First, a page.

The U.S. Department of Labor (DOL) has released temporary regulations implementing the Emergency Family Medical Leave Expansion Act (EFMLEA) and the Emergency Paid Sick Leave Act (EPSLA) provisions under the Families First Coronavirus Response Act (FFCRA). The EFMLEA provides qualifying employees with paid sick leave during the COVID-19 crisis to care for a child absent from school due to school closure or childcare unavailability. The EPSLA provides employees with paid sick leave for self-care and family care due to possible COVID-19 contraction and exposure, as well as paid childcare leave.
The regulations are effective April 1, 2020, through December 31, 2020, which corresponds to the effective and sunset dates for the FFCRA. The temporary regulations were issued by the DOL to provide immediate guidance prior to the publication of the FFCRA final regulations and have the force of law. For an overview of the requirements of the EFMLEA and EPSLA, please review our compliance Advisor entitled “Families First Coronavirus Response Act” and the Advisor dedicated to the Coronavirus Aid Relief, and Economic Security Act.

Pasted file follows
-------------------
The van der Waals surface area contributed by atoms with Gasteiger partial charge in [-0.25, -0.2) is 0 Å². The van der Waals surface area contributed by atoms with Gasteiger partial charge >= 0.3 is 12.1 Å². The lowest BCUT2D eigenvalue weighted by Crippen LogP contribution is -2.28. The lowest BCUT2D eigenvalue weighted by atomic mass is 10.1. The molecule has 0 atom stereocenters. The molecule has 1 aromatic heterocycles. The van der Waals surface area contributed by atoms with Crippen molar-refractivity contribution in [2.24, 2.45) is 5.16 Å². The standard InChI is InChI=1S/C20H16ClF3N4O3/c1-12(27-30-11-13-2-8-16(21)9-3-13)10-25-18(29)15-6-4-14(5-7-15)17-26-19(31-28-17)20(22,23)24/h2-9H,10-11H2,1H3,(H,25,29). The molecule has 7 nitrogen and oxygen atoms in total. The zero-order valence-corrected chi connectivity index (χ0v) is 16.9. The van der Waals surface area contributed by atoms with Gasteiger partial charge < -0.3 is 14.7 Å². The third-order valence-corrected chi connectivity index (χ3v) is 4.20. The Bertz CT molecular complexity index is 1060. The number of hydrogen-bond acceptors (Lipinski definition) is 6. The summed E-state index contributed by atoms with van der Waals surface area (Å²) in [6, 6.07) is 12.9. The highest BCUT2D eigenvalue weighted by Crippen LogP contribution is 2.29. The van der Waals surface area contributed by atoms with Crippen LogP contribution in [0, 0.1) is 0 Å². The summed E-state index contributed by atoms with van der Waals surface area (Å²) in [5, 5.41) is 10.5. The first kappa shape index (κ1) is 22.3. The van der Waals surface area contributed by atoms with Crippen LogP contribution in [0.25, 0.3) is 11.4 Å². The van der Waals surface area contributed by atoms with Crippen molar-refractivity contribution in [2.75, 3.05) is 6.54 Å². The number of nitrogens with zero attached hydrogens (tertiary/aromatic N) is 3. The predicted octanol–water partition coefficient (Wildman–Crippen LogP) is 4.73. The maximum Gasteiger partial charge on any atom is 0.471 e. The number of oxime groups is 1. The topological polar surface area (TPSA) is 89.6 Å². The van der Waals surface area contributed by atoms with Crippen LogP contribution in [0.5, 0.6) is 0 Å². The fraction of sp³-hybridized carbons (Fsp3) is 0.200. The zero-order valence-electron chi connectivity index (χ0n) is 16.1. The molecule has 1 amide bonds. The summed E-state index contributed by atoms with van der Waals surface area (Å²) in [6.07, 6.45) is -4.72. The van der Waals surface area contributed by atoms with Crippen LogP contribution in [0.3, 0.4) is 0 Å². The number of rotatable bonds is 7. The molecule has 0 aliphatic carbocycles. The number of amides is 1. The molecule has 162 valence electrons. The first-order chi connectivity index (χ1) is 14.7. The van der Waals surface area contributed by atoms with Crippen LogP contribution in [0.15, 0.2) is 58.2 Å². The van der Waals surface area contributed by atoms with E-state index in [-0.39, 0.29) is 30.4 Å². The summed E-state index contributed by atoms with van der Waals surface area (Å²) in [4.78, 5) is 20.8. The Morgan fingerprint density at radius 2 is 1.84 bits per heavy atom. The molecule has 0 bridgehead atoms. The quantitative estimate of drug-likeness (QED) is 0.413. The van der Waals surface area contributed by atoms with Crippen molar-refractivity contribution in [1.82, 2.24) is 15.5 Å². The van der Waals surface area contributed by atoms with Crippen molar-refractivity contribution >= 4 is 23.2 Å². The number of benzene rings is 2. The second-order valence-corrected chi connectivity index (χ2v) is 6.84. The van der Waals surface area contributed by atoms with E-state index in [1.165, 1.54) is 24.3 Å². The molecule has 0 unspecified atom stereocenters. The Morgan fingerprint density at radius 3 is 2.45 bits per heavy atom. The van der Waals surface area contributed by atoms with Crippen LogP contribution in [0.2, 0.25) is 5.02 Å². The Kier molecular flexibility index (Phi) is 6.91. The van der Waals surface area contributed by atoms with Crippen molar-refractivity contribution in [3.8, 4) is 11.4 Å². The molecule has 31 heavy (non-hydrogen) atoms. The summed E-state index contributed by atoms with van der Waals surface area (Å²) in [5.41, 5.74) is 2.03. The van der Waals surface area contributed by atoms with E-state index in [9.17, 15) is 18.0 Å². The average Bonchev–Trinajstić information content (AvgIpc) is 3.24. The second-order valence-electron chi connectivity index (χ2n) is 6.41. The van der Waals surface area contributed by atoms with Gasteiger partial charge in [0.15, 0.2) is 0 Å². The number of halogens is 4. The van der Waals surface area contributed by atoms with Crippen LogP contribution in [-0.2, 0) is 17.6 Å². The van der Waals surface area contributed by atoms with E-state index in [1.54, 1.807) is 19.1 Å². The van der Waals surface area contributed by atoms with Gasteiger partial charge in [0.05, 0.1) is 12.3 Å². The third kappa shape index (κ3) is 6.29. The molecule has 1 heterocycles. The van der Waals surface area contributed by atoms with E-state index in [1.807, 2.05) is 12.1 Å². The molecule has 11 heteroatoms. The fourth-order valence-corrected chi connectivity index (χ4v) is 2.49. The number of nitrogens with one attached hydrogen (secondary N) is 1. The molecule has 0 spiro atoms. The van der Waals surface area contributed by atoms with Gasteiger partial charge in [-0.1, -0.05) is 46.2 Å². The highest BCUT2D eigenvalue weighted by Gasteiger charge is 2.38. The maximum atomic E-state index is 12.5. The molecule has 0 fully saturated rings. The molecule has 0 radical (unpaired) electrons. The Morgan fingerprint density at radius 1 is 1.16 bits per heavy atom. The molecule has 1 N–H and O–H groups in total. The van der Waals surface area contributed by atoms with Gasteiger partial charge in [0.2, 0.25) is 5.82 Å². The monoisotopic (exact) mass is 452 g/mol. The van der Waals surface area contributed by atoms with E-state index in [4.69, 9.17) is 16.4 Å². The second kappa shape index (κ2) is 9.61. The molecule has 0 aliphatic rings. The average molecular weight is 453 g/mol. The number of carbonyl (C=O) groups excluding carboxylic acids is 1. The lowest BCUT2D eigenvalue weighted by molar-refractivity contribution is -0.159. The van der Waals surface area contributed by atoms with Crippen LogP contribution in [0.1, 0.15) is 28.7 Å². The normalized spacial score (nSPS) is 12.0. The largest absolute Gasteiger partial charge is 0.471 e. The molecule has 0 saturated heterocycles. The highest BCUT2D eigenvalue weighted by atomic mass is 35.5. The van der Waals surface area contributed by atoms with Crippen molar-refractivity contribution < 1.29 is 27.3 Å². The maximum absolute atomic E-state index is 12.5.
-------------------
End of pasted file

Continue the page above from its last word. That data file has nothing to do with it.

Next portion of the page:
On August 3, 2020, the U.S. District Court for the Southern District of New York (court) invalidated certain provisions of the temporary regulations implementing the EPSLA and EFMLEA.
Under the temporary regulations, an employee can only take leave under the FFCRA if the employee has a qualifying reason for leave and the employer has work available for the employee. The court invalidated this work-availability requirement with respect to the qualifying reasons for taking leave under the FFCRA. Under the court’s holding, an employer is not required to have work available for an employee as a condition for an employee to be eligible for leave. This potentially opens the door for employees to claim eligibility for leave even if they are furloughed, temporarily laid off, or are not working because the employer has temporarily ceased operations.
Under the FFCRA, an employer may exclude health care providers from being eligible for leave. The court invalidated the DOL’s definition of a “health care provider” which is defined as “anyone employed at any doctor’s office, hospital, health care center, clinic, post-secondary educational institution offering health care instruction, medical school, local health department or agency, nursing facility, retirement facility, nursing home, home health care provider, any facility that performs laboratory or medical testing, pharmacy, or any similar institution, Employer, or entity.